High court: Man acquitted of murder should stand trial for obstruction
SALT LAKE CITY — The state's high court ruled Tuesday that a man who refused to testify against his co-defendant in a 1984 murder case should, in fact, stand trial for obstruction of justice.
The Utah Supreme Court ruling reversed previous rulings from both a 1st District judge and the Utah Court of Appeals when it found that Wade Garrett Maughan should stand trial for a single count of obstruction of justice. Maughan, 57, and Glenn Howard Griffin were both charged with murder in 2005 in connection with the 1984 killing of 22-year-old Bradley Newell Perry.
Maughan confessed to helping Griffin commit the crime and prosecutors sought to have Maughan testify against Griffin by offering Maughan immunity so that his testimony would not be used against him at his own trial, according to the ruling.
"Maughan objected, citing concerns with the constitutionality of the Utah Immunity Act and with the scope of the protection afforded him under the act," the ruling states. "The district judge in the Griffin case overruled these objections, issuing an order compelling Maughan to testify."
Still, Maughan refused and was subsequently charged with three counts of obstruction of justice, a second-degree felony. But Judge Kevin Allen found after a preliminary hearing that there was not sufficient evidence to show that Maughan was trying to hinder the prosecution so much as protect himself, according to the ruling. All three obstruction charges were then dismissed.
Allen's ruling was affirmed by the Utah Court of Appeals, which also found that the state failed to prove that Maughan intended to obstruct justice. While they did not agree with the argument that there were no facts to support the allegation that Maughan was attempting to hinder the prosecution, they found instead that Maughan "acted with the intent to protect himself."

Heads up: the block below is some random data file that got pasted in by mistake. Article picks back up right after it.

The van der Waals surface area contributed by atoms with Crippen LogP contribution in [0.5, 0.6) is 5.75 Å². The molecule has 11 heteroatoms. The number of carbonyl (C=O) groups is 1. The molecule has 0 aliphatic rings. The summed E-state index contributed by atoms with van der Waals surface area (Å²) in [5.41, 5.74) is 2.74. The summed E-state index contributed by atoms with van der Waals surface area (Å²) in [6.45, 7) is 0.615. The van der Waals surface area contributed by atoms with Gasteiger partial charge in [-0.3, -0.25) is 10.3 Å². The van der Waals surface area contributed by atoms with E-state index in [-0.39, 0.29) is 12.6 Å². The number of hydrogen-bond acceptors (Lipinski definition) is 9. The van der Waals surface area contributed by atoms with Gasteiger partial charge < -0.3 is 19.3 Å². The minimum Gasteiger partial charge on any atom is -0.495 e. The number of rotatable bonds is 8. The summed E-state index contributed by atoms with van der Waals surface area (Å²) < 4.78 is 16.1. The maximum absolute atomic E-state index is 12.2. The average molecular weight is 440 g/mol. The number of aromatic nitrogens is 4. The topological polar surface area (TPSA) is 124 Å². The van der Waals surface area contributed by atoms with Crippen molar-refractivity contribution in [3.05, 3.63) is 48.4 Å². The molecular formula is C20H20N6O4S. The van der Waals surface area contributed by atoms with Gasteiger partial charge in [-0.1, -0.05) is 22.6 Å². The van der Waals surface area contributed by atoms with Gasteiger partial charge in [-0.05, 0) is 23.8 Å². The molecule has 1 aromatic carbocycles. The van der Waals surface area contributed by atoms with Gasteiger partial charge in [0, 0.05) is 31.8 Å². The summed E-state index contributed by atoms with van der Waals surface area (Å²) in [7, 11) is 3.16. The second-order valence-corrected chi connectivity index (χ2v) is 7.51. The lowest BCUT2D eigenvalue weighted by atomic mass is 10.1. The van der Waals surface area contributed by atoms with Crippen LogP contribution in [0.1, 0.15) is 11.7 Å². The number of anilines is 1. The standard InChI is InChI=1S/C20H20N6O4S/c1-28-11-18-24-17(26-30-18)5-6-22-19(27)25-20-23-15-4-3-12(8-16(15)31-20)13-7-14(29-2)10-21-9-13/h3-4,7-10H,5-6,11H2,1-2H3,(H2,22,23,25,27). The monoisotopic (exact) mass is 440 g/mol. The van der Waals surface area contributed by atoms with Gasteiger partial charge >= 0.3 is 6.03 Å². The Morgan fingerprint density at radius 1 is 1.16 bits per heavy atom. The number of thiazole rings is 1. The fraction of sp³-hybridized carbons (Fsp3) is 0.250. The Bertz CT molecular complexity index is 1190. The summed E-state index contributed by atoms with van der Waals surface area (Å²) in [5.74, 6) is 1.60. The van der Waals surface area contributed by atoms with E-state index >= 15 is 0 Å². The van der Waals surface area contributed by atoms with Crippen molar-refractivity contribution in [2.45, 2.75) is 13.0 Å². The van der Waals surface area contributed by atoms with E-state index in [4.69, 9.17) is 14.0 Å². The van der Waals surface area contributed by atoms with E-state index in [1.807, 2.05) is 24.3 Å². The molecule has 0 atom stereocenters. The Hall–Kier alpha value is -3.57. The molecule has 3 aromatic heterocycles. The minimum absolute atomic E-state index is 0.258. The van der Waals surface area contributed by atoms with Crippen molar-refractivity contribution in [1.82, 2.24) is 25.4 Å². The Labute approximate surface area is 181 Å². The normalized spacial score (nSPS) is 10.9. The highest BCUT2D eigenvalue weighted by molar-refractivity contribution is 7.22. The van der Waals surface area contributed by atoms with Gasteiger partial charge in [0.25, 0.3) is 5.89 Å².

The Utah Supreme Court, however, in its ruling written by Justice Thomas Lee, reiterated that there is a lenient standard afforded at the preliminary hearing level that requires the state to provide all "believable evidence of all the elements of the crime charged" and that the evidence be viewed by a judge in the light most favorable to the prosecution.
"We conclude that the state satisfied this standard here," Lee wrote. "It carried its burden of producing believable evidence that Maughan had been Griffin’s friend and thus may have sought to prevent his conviction."
While the high court found that Maughan could have acted both to protect himself against prosecution and to hinder Griffin’s conviction, it was ultimately a matter that should have been left to a jury.
"Perhaps a jury would ultimately agree with Maughan, concluding that 'the only reasonable inference to be drawn from the totality of the evidence is that Maughan acted in his own self-interest,' and not to hinder the prosecution of his friend Griffin," Lee wrote. "But in our view, the magistrate and the court of appeals jumped the gun in rendering their own assessment of these issues."
The court ruled that the dismissal of a single count should be reversed and sent back for trial in the district court.
Perry was working at a family-owned convenience store and gas station in Box Elder County when he was killed. He had taken on the graveyard shift to save money for college.
Perry was found stabbed and bound with an extension cord after some passing Utah State University students were suspicious of an especially attentive attendant who gave them a dollar bill with blood on it, and they alerted authorities. A DNA test of the blood years later led police to Griffin, and the case was reopened. Authorities alleged that Griffin and Maughan killed Perry in a robbery gone wrong.
Griffin was found guilty of capital murder and sentenced to life without the possibility of parole in 2008. Maughan was found not guilty of murder, a first-degree felony, following a trial in 2010.
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